With today marking Bath’s first community Iftar, it is important to be aware of its symbolic significance. This event will not just be a gathering of people coming together to break their fast. It will be so much more than that; this event is a symbol of hope and an indicator that things are moving in the right direction. As a Muslim student at this University, I feel it is crucial that we reflect on how far we have come, so here is my personal journey.
21 September 2015
The day that everything changed.
I remember being so petrified when I was packing my bags to move to Bath. The thought of being away from home didn’t phase me, neither did the thought of having to make lots of friends. Being aware of the huge drinking culture surrounding university and freshers’ week in particular made me slightly anxious, but what scared me the most was the fact that being Black and Muslim meant I was going to be a minority within a minority.
23 September 2015, Eid al-Adha
It is easy to feel isolated and different when you are the only person of colour. Being visibly Muslim also means that it can be hard to engage with people because of the billion and one presumptions people make before getting to know you. Freshers’ week, up until this point, really wasn’t great. Not knowing what to do with myself, I had second thoughts about whether the university environment was for me.
Eid is a celebration usually spent around friends and family, therefore the thought of having to spend it alone with no one else to celebrate with would make anyone homesick. However, coming across Islamic Society was a turning point for me.
Finding this society was like finding a needle in a haystack. Yes, it was small, but nothing can ever compare to having a place where you do not have to explain yourself. A place where you feel welcomed and at peace. The society has such an important role, especially for students who felt like they couldn’t really be part of the ‘wider community’ at university.
After being inspired to join the committee, which consisted of numerous incredible individuals, I was privileged enough to see things change. Winning the fight of having our prayer room renovated, for example, really changed things for staff and students alike and helped us grow our society further. When I look at the society now, I have no words to describe how proud I am. I do not think that there is anything more powerful than people from so many different backgrounds coming together and setting their differences aside to create a shared space where everyone feels at home.
There has been a huge shift since the day I came to University – I know I’m not the only one whose experience has been increasingly improving, something I find endlessly encouraging. There is such a huge sense of community on campus now, and I do not think anything illustrates this better than the Iftar that the SU is hosting in collaboration with the Islamic society. This is something I would have never thought would be possible in 2015.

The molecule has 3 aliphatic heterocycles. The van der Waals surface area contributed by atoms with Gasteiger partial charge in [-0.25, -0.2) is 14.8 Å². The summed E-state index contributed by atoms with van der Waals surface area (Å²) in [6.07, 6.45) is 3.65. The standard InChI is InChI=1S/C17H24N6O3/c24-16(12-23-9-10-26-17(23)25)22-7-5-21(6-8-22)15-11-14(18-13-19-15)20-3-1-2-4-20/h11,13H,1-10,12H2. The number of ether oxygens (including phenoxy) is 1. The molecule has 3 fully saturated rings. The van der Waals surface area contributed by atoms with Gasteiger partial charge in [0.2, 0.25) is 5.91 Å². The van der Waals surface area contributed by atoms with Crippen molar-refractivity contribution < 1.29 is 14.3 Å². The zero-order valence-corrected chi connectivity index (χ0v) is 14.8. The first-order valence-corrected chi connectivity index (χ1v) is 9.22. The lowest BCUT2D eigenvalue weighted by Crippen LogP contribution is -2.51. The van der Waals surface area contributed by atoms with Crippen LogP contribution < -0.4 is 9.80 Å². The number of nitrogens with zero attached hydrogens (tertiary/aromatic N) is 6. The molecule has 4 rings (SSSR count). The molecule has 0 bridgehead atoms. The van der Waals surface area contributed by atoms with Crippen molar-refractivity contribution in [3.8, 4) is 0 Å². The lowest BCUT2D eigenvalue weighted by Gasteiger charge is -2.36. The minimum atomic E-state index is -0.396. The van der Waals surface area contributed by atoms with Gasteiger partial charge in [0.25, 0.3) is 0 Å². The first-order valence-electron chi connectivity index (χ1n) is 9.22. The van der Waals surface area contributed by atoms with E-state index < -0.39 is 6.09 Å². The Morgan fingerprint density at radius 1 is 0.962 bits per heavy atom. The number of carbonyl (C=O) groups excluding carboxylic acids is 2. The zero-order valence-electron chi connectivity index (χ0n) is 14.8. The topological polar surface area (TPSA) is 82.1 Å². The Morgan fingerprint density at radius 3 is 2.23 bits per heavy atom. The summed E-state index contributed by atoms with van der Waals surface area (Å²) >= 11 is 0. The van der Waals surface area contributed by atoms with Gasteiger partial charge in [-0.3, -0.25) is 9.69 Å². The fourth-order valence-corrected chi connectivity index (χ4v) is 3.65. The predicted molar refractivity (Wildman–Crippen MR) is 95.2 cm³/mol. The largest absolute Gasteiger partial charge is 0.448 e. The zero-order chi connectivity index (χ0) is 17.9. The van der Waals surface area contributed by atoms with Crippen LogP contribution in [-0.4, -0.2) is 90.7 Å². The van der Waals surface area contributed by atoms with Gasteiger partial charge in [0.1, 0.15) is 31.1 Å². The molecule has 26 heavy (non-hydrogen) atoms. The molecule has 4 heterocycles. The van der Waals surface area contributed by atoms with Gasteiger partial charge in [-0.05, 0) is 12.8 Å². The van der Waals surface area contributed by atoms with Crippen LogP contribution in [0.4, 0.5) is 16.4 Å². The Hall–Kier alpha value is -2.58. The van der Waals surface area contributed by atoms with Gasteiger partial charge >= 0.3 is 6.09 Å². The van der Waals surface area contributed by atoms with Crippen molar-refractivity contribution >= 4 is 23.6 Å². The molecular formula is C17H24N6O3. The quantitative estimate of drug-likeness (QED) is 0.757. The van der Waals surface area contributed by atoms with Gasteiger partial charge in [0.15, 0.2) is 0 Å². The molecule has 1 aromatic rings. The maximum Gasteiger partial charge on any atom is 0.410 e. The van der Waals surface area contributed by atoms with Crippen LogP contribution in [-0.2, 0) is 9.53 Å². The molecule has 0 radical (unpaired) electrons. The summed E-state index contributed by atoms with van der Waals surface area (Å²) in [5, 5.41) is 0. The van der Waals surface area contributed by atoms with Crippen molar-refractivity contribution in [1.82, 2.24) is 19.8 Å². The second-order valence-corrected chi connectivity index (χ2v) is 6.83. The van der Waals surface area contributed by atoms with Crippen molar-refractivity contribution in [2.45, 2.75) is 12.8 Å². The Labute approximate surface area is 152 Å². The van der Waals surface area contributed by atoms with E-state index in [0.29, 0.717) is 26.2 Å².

Ramadan started a few days ago and having to fast away from home is always hard. Being a minority, the fact that you feel like you’re alone in this makes it even harder. If Ramadan fell around this time in 2016, fasting would have felt much more difficult, but having so many people come together makes things easier.
Keeping in mind that it was practically impossible to get halal meat during my first and second year, its availability on campus right now has also made a huge transformation. Every time I go to fresh, I still have to double check that I’m not dreaming. Even though it is something so small, it really has helped to make a minority group feel more welcomed and at home.
It is so important that we recognise the value of faith and cultural societies at this University. I’m not just talking about the Islamic society, but I am talking about the African and Caribbean Society, the Arab Society, the Asian Student’s Society and more. These societies influence the student experience substantially and really facilitate their transition to University. I can personally say that my University experience would have been much more difficult without them. Having a place to go when you feel like you can’t fit in anywhere else is vital and it makes the role of these societies critical. There is nothing more powerful than students leading other students and I truly think it is important that we recognise this. These societies are incredible and have made such a huge difference to so many students’ lives and I’m sure they will continue to do so in the future.
Yes, there is still a long way to go. However, I am very excited to see how things will develop and look forward to seeing more inclusivity in the growth of these communities. I am very thankful for those who have been part of this journey, and I hope more people feel encouraged to join this journey to improve the University experience for all people of colour.
We must remember that in this world, all we have is each other, so let’s work together to make this a better place for everyone.
We all belong at Bath.